© Reuters. FILE PHOTO: Boeing’s new 737 MAX-9 is pictured under construction at their production facility in Renton, Washington, U.S., February 13, 2017. REUTERS/Jason Redmond/File Photo
WASHINGTON (Reuters) -Boeing Chief Financial Officer Brian West said Tuesday the company will move to a steady 737 production rate of 38 aircraft per month in the second half of 2024 after slowing the line following last month’s mid-air cabin blowout on a 737 MAX 9.
Lower aircraft delivery volumes, customer considerations paid to airlines as a result of the MAX 9 grounding, and the company’s need to hold additional inventory from its supply chain will all contribute to cash usage in the first quarter, West said during the Cowen Aerospace & Defense Conference.
Previously, Boeing (NYSE:) said it was “cycling” at a rate of 38 narrowbody 737s a month, but West said that the planemaker is having to periodically pause the line as it focuses on quality in the wake of the incident.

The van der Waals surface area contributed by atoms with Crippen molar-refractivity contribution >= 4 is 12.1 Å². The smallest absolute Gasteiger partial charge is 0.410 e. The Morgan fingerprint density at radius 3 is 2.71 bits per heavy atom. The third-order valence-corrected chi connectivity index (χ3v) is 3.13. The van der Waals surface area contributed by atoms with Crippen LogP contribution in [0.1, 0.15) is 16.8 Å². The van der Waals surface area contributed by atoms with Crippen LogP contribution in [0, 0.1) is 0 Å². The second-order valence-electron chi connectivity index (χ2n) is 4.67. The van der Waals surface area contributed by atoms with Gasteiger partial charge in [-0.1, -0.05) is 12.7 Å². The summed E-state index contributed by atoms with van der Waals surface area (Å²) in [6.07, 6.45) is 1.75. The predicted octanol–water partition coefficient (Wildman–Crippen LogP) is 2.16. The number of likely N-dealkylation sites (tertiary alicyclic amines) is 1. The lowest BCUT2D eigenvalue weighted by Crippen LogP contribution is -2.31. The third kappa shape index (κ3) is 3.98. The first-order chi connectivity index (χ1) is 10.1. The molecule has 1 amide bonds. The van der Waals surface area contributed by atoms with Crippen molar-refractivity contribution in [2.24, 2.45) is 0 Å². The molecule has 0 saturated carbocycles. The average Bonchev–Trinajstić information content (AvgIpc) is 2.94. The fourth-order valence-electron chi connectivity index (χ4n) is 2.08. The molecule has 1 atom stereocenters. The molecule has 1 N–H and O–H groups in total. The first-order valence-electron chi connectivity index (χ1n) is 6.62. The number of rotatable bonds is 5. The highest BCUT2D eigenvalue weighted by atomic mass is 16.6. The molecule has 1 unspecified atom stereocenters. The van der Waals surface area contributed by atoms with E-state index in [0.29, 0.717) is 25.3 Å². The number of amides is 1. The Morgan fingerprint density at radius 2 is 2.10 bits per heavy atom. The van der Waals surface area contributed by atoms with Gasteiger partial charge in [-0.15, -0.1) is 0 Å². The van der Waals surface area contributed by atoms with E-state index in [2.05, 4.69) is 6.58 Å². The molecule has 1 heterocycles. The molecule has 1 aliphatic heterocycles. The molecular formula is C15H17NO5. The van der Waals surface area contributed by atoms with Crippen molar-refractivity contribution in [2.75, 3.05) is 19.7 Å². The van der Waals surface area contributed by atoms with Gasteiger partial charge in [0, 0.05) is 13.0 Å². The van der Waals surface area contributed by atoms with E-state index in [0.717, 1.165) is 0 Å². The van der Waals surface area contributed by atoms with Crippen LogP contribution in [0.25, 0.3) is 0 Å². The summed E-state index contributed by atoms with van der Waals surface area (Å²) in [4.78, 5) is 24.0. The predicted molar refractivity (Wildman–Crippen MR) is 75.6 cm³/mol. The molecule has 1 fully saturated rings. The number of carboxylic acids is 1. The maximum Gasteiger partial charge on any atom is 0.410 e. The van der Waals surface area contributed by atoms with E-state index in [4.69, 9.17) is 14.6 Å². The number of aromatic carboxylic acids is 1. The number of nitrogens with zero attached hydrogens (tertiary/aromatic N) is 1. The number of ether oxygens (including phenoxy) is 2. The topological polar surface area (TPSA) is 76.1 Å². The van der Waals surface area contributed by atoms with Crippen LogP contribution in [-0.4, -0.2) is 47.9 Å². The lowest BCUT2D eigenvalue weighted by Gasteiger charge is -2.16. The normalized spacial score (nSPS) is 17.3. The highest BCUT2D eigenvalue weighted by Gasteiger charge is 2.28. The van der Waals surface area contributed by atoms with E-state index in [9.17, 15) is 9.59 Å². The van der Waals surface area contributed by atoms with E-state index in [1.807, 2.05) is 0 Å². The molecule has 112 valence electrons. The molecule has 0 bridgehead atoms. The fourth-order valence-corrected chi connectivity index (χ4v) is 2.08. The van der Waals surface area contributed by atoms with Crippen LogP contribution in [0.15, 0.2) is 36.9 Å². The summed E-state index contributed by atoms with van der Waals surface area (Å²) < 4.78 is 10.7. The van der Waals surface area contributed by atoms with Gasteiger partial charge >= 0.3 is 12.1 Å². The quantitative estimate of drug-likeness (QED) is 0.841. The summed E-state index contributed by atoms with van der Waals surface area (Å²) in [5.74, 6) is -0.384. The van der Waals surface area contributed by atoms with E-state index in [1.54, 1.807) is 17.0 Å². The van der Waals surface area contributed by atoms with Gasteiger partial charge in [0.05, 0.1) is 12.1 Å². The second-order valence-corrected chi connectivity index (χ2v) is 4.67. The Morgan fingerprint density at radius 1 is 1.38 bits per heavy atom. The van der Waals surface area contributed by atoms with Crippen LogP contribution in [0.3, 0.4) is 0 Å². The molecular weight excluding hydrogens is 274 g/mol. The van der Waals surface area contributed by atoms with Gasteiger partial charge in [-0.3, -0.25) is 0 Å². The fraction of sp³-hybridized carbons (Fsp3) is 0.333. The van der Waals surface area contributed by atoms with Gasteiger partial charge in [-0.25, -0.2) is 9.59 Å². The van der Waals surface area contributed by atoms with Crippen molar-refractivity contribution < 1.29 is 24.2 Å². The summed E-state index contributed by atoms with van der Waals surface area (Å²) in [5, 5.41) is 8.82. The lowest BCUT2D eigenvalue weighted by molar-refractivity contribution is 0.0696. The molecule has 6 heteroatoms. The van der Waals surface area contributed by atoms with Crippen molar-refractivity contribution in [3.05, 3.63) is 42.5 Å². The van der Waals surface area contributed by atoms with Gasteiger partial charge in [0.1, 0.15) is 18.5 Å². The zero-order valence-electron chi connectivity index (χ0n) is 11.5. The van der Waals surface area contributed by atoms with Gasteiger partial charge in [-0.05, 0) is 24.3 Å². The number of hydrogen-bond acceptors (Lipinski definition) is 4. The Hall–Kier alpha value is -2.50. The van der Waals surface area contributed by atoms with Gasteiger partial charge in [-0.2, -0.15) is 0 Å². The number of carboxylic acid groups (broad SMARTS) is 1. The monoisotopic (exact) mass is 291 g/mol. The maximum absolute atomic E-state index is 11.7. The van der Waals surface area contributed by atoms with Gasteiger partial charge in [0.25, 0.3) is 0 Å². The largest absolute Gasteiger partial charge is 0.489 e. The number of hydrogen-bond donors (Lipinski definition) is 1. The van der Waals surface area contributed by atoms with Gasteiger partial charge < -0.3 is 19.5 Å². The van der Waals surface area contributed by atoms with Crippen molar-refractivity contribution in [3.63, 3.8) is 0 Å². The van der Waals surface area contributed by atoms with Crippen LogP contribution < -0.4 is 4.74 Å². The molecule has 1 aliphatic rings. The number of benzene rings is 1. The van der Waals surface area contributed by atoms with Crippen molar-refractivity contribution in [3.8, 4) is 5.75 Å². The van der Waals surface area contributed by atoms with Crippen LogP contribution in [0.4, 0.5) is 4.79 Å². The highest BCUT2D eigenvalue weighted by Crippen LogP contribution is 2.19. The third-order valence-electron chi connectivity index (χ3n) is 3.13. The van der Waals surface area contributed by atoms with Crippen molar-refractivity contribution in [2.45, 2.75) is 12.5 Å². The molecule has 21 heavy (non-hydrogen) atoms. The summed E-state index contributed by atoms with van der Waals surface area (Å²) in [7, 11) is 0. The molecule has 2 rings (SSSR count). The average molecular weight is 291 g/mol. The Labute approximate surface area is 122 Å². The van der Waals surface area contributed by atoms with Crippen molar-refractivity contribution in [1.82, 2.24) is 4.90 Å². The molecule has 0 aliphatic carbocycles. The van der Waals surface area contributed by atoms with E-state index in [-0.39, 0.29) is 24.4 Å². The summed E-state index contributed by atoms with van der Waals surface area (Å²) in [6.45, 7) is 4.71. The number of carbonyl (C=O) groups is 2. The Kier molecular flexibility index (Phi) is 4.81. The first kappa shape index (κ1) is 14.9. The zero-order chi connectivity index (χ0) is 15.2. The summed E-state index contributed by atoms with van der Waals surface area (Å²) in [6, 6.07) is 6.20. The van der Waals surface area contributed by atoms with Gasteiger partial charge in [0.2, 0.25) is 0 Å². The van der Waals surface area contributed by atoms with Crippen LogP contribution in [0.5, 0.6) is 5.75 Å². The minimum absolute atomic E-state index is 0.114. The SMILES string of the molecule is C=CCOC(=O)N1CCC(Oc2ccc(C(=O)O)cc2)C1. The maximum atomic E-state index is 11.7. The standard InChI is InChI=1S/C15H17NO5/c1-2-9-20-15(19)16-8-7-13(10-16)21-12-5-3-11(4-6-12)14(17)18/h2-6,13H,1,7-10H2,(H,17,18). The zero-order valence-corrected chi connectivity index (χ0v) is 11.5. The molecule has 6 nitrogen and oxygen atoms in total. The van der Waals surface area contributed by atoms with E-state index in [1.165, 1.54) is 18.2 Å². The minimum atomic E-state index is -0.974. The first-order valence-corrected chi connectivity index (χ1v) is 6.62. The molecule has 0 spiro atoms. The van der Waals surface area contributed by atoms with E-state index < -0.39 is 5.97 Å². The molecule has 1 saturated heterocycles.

“We have to acknowledge that we have lots of things to focus on in terms of keeping the airplanes in position longer so that we can incorporate all the learnings that we’re finding, and that’s just fine,” West said, adding that it will be up to the Federal Aviation Administration to approve future rate increases.
Boeing shares were down 2.3% in morning trade.
The FAA launched an audit of Boeing’s 737 production line following the Jan. 5 accident where a door plug detached from a brand new MAX 9. It has also prohibited Boeing from increasing its MAX production rate without FAA permission.
Boeing’s suppliers are set this month to increase production of components to make the 737 to the levels necessary to build 42 planes a month. West said the planemaker has the cash necessary to handle the spike in extra inventory to keep its supply chain on solid ground.
If Boeing’s suppliers keep ramping up production as planned, “they will be in a much more stable position to be able to not have some of the issues that have been hampering us historically,” he said.